Jack Daniel’s was established in 1886, and is the top-selling American whiskey in the world. It is produced in Lynchburg, Tennessee which ironically, is a dry county meaning the product can’t actually be sold there. Brown-Forman acquired Jack Daniel’s in 1956.
While not officially labeled bourbon, most of Jack Daniel’s whiskeys meet the criteria required to be called a bourbon. After distillation, Jack Daniel’s Tennessee Whiskey undergoes what is referred to as the ‘Lincoln County Process.’ Jack Daniel’s allows its whiskey to drip for six days in 10-foot vats, passing through charcoal that was made by burning maple wood that had been impregnated with 140 proof Jack Daniel’s whiskey, before being put in new charred oak barrels and aged for an estimated 4-7 years. Jack Daniel’s Tennessee Whiskey was once bottled at 86 proof, but in 2004, was lowered to 80 proof.
Gentleman Jack was first introduced in 1988. Compared to standard Jack Daniel’s Old No. 7, the distinguishing feature of Gentleman Jack is double charcoal mellowing. In addition to undergoing the charcoal mellowing process before aging, Gentleman Jack whiskey undergoes the process again before being bottled.
Soft vanilla and caramel mingle with summer fruit, light oak, and a touch of banana. A small dab of maple syrup in the background offers additional sweetness. The overall aroma is pleasant and familiar, but lacks enough punch to make a lasting impression.
Subtle banana is followed by a soft wash of sweet flavors - caramel, vanilla custard, honey, brown sugar, and oak. The delivery is very even, and as suggested by the writing on the bottle, smooth. While not intense, the overall depth of flavor is more than the whiskey’s 80 proof suggests, offering a surprising amount of structure behind the sweetness.
The whiskey’s even-keel nature overflows into the finish with just a touch of spice accenting lingering notes of caramel, brown sugar, and honey. As the flavors fade, a nice, sweet aftertaste remains. While it’s short and leaves little to contemplate, the finish is just as agreeable as the rest of the sip.
Gentleman Jack was Jack Daniel’s first major line extension back in 1988. At that time, American whiskey was perceived much differently than it is currently, fighting vodka for just a little bit of shelf space with nowhere near the surge of popularity it’s seeing today.
Gentleman Jack undergoes the same Lincoln County Process (charcoal mellowing) as standard Jack Daniel’s after distillation and before barrelling, at which point there is still no distinction between the two whiskeys. The second charcoal mellowing, which takes place after aging but before bottling, is what makes Gentleman Jack different from standard Jack Daniel’s.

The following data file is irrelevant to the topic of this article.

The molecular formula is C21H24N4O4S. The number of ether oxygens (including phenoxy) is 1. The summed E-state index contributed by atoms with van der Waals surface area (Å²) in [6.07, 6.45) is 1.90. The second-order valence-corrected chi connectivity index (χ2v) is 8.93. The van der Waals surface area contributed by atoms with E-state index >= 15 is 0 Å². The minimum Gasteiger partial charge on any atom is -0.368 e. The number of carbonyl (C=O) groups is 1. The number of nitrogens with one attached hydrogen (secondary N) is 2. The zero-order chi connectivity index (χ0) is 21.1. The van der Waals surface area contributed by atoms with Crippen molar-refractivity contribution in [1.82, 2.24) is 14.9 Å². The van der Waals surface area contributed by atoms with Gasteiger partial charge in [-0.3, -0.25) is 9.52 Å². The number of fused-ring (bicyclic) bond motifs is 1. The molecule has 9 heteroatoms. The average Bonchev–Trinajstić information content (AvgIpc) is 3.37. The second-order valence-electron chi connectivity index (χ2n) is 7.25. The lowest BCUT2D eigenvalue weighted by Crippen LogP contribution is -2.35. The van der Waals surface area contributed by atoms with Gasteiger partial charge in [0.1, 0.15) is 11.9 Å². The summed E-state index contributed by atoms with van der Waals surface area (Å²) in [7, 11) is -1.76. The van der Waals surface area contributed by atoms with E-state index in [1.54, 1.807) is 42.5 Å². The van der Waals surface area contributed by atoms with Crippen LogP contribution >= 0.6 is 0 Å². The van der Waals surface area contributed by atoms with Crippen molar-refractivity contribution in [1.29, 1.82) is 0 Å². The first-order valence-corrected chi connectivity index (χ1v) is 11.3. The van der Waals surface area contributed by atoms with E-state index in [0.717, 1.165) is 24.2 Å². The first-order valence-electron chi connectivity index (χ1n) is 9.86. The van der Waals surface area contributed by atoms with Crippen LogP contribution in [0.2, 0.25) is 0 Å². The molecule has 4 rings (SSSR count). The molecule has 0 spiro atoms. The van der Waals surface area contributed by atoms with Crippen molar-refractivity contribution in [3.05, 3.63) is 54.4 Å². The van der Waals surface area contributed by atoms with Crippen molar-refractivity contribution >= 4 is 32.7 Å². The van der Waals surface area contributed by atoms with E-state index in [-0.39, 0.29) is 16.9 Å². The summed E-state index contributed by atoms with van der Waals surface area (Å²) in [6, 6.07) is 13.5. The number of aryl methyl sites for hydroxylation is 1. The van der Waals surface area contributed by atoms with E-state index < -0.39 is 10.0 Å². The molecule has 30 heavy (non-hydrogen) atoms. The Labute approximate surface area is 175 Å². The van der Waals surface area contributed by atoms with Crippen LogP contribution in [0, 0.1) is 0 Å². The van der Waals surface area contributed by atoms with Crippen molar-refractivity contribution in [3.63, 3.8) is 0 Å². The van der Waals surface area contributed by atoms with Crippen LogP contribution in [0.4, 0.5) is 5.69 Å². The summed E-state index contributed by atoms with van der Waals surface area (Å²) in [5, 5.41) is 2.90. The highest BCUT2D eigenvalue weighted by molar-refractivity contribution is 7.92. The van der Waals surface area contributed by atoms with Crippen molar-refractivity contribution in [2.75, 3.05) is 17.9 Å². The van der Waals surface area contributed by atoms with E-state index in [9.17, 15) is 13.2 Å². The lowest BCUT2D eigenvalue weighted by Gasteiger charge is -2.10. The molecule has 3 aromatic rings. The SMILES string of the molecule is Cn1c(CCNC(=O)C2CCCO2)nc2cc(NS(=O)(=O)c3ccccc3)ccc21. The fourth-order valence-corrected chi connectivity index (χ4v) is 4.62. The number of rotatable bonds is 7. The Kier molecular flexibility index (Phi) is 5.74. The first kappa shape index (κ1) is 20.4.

The process is considered a subtractive process, removing harsh impurities with the intent of making the whiskey more “smooth.” Along with the impurities, the process also removes color and flavor. While many whiskeys are filtered through charcoal after aging in barrels, the extent to which Gentleman Jack is charcoal mellowed a second time after aging isn’t a common practice.
The resulting whiskey is very smooth, as the bottle suggests with the phrase “Ultimate Smoothness” written in gold on the top of its black cap. At 80 proof it’s more full-flavored than I expected compared to most 80 proof whiskeys, however it is still very light. A nice balance of caramel, vanilla, and oak, it will have a wide appeal to those who want to sip whiskey but want to keep it light. Unfortunately, it is less characteristically “Jack” than its standard Old No. 7 counterpart, which makes it less interesting for someone who wants to explore a bit further and contemplate what they’re drinking.
Gentleman Jack adds about $8 to the cost of a 750ml bottle of the standard Jack Daniel’s Old No. 7. Considering the extra charcoal mellowing step that distinguishes the brand, it seems fair that an additional cost would be associated with that. It smooths out the rough edges and ultimately produces a whiskey that will please consumers looking for a sweet, easy drinking experience. While this process of subtraction removes some of what I like most about the standard brand, and actually makes the whiskey less appealing to me. The fact is other brands like Jack Daniel’s Single Barrel Barrel Proof were introduced to satisfy consumers' like me who have an appetite for a more robust and unique Jack Daniel’s experience. Ultimately, Gentleman Jack accomplishes what the distillery sets out to do, and it’s offered at a fair price.
Jack Daniel’s first major line extension in 1988, Gentleman Jack’s double charcoal mellowing makes it an exceptionally smooth - albeit less interesting - drinking experience.
Gentleman Jack is a perfect balance of vanilla, caramel, and oak that lands squarely on the sweet, easy-drinking side. Fans of low proof bourbons (such as Basil Hayden’s as an example of a bourbon that others often refer to as their go-to) should find a lot to like with Gentleman Jack. Because it has less of the quintessential Jack Daniel’s flavor notes, those who may not care for the standard Jack might find something to like as well. For bourbon enthusiasts on the other hand, Gentleman Jack offers little to get excited about. It’s a good reminder that not all whiskeys were made for you, but also one to have on hand for guests who are looking for a smooth, easy-drinking pour.